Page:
Mississippi River/Gulf of Mexico Watershed Nutrient Task Force 2017 report to congress

Author: EPA (2017) HERO ID: 4152338


The "refereed" or "peer review" status of a journal comes from the Ulrichsweb Global Serials Directory (http://ulrichsweb.serialssolutions.com/), as supplied by the publisher. The term refers to the system of critical evaluation of manuscripts/articles by professional colleagues or peers. The content of refereed publications is sanctioned, vetted, or otherwise approved by a peer-review or editorial board. The peer-review and evaluation system is utilized to protect, maintain, and raise the quality of scholarly material published in serials. Publications subject to the referee process are assumed, then, to contain higher quality content than those that are not.
Peer Reviewed Journal Article

Influence of experimental, environmental, and geographic factors on nutrient-diffusing substrate experiments in running waters

Authors: Beck, WS; Rugenski, AT; Poff, NL; (2017) Freshwater Biology 62:1667-1680. HERO ID: 4154293

[Less] Freshwater algal growth is often limited by the availability of nitrogen (N), phosphorus (P), or both . . . [More] Freshwater algal growth is often limited by the availability of nitrogen (N), phosphorus (P), or both nutrients (NP). For over 30years, investigators have conducted nutrient-diffusing substrate (NDS) experiments to quantify algal nutrient limitation or co-limitation in rivers and streams. Previous meta-analyses of NDS have shown that algae are commonly co-limited by N and P and that water column nutrients are weakly predictive of limitation. These analyses have not, however, comprehensively addressed the experimental, environmental, and geographic covariates affecting nutrient limitation results. We surveyed the literature and extracted data for algal biomass effect sizes and a suite of covariates across a total of 649 experiments. We built meta-regression models to identify important controls on NDS results and to gain insights about algal nutrient limitation patterns over space and time. We also reviewed potential mechanisms for the reported result that NDS N and P treatments can inhibit algal growth. Experimental variables including substrate type, chemical concentration, and experimental length significantly affected P and NP effect sizes, while NDS chemical compound influenced N, P, and NP effect sizes. We also found that environmental variables such as in-stream nutrients and riparian canopy cover significantly affected limitation by N, P, and NP. Temperature, stream discharge, and stream velocity only affected limitation by NP. Land use, ecoregion, and season showed clear trends in nutrient limitation for all treatments that could generally be tied to environmental factors like in-stream nutrients and riparian canopy cover. Most experimental and environmental variables that were statistically significant in the meta-regression models produced very low R-2 index values, indicating that the models explained little variation in among-site effect sizes. Spatial factors including stream order, ecoregion, and climate classification had the highest R-2 index values, but these models still produced a large amount of unexplained variance. In light of these findings, we provide recommendations for improving NDS experimental design and pursuing future research avenues using NDS. We also highlight the need for future experiments to consider algal stressors that may interact with nutrient limitation experiments.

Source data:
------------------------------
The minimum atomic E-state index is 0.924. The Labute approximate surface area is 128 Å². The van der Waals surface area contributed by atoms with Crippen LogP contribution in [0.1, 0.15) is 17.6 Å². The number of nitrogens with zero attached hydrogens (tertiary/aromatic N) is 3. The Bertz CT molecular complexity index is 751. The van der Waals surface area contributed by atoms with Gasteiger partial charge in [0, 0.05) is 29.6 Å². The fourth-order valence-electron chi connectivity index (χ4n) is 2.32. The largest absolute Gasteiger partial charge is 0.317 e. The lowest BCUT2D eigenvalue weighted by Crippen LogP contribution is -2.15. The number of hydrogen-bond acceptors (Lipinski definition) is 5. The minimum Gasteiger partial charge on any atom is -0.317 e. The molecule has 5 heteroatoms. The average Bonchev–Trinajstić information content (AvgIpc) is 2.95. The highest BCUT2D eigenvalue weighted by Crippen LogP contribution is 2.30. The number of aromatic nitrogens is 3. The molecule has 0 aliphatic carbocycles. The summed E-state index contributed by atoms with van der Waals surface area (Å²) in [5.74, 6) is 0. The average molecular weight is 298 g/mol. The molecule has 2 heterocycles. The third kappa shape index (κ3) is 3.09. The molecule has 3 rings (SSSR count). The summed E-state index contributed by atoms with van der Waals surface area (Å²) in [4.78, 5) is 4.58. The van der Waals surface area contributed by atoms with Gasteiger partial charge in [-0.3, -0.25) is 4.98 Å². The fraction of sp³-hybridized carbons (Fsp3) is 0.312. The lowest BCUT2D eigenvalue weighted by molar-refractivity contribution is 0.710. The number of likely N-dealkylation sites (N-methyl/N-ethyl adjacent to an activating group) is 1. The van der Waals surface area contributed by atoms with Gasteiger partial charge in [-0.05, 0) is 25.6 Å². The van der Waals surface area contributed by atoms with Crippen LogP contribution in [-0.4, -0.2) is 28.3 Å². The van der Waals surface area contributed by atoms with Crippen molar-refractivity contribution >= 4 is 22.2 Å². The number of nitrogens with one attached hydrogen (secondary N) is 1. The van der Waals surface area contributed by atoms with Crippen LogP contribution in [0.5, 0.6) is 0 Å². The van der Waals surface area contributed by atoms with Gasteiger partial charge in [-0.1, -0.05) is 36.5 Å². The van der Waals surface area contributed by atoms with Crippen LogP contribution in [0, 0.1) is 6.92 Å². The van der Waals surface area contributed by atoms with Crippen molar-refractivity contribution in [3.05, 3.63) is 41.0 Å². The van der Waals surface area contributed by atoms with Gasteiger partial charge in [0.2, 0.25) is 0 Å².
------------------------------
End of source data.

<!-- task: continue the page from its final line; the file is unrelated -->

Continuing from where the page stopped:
Archival Material
Archival Material

National Centers for Coastal Ocean Science: News and features. Gulf of Mexico ‘dead zone’ largest ever measured

Author: NOAA (2017) HERO ID: 3981601